# Non colliding hash algorithm for strings up to 255 characters

I am looking for a hash-algorithm, to create as close to a unique hash of a string (max len = 255) as possible, that produces a long integer (DWORD).

I realize that 26^255 >> 2^32, but also know that the number of words in the English language is far less than 2^32.

The strings I need to 'hash' would be mostly single words or some simple construct using two or three words.

**The answer**:

One of the FNV variants should meet your requirements. They're fast, and produce fairly evenly distributed outputs. (Answered by Arachnid)

## Answers

See here for a previous iteration of this question (and the answer).

One technique is to use a well-known hash algorithm (say, MD5 or SHA-1) and use only the first 32 bits of the result.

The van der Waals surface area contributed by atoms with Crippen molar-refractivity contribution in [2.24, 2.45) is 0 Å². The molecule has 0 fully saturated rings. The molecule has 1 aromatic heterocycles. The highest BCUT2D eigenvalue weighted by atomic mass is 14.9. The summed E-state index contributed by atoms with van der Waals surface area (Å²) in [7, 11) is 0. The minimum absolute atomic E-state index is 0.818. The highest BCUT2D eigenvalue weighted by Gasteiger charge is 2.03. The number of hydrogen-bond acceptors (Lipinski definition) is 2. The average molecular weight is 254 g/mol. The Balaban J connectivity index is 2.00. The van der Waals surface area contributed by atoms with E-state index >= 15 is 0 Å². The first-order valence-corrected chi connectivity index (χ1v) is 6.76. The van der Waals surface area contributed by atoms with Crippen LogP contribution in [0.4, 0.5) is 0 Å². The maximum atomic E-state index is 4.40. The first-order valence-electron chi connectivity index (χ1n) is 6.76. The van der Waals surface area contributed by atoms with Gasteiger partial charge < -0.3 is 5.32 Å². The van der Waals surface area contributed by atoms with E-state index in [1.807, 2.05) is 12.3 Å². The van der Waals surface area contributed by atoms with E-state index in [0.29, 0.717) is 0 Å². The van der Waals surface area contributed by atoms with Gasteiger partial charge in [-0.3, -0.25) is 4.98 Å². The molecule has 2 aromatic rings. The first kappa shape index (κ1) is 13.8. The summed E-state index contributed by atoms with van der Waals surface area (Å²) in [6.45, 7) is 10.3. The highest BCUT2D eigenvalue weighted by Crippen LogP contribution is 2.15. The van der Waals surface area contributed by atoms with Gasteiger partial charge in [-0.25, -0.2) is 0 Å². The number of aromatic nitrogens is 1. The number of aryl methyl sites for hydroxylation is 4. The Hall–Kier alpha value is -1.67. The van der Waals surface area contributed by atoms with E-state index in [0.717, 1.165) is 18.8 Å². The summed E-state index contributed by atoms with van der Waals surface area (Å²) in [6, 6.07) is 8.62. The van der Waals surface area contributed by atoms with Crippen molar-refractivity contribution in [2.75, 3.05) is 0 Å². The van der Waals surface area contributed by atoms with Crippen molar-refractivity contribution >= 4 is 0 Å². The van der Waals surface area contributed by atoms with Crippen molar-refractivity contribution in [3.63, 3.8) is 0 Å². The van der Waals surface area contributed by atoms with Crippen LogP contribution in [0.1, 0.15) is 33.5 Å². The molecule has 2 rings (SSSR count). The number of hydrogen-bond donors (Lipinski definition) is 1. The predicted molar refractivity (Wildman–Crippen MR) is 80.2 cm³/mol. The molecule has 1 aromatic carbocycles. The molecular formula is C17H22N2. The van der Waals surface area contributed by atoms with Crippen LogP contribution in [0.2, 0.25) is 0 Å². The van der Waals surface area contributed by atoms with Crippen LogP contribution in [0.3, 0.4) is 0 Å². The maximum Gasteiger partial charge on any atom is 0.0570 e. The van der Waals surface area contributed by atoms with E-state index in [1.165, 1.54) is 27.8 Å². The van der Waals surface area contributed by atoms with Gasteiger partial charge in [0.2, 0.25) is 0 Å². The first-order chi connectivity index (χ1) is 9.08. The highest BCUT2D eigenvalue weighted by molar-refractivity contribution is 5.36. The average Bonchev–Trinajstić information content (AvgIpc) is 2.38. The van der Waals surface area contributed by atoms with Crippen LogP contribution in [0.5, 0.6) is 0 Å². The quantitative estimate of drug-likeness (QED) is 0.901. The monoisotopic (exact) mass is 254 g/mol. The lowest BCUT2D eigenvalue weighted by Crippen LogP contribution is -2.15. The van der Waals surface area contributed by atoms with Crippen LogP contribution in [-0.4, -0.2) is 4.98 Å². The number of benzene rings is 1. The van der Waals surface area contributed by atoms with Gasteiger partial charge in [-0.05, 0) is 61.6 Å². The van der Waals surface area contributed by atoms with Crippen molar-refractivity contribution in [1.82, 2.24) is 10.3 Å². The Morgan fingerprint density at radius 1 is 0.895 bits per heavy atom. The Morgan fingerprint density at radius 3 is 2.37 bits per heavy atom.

Be aware that the risk of hash collisions increases faster than you might expect. For information on this, read about the Birthday Paradox.

Ronny Pfannschmidt did a test with common english words yesterday and hasn't encountered any collisions for the 10000 words he tested in the Python string hash function. I haven't tested it myself, but that algorithm is very simple and fast, and seems to be optimized for common words.

Here the implementation:

static long string_hash(PyStringObject *a) { register Py_ssize_t len; register unsigned char *p; register long x; if (a->ob_shash != -1) return a->ob_shash; len = Py_SIZE(a); p = (unsigned char *) a->ob_sval; x = *p << 7; while (--len >= 0) x = (1000003*x) ^ *p++; x ^= Py_SIZE(a); if (x == -1) x = -2; a->ob_shash = x; return x; }

H(key) = [GetHash(key) + 1 + (((GetHash(key) >> 5) + 1) % (hashsize – 1))] % hashsize

Java's String.hash() can be easily viewed here, its algorithm is

s[0]*31^(n-1) + s[1]*31^(n-2) + ... + s[n-1]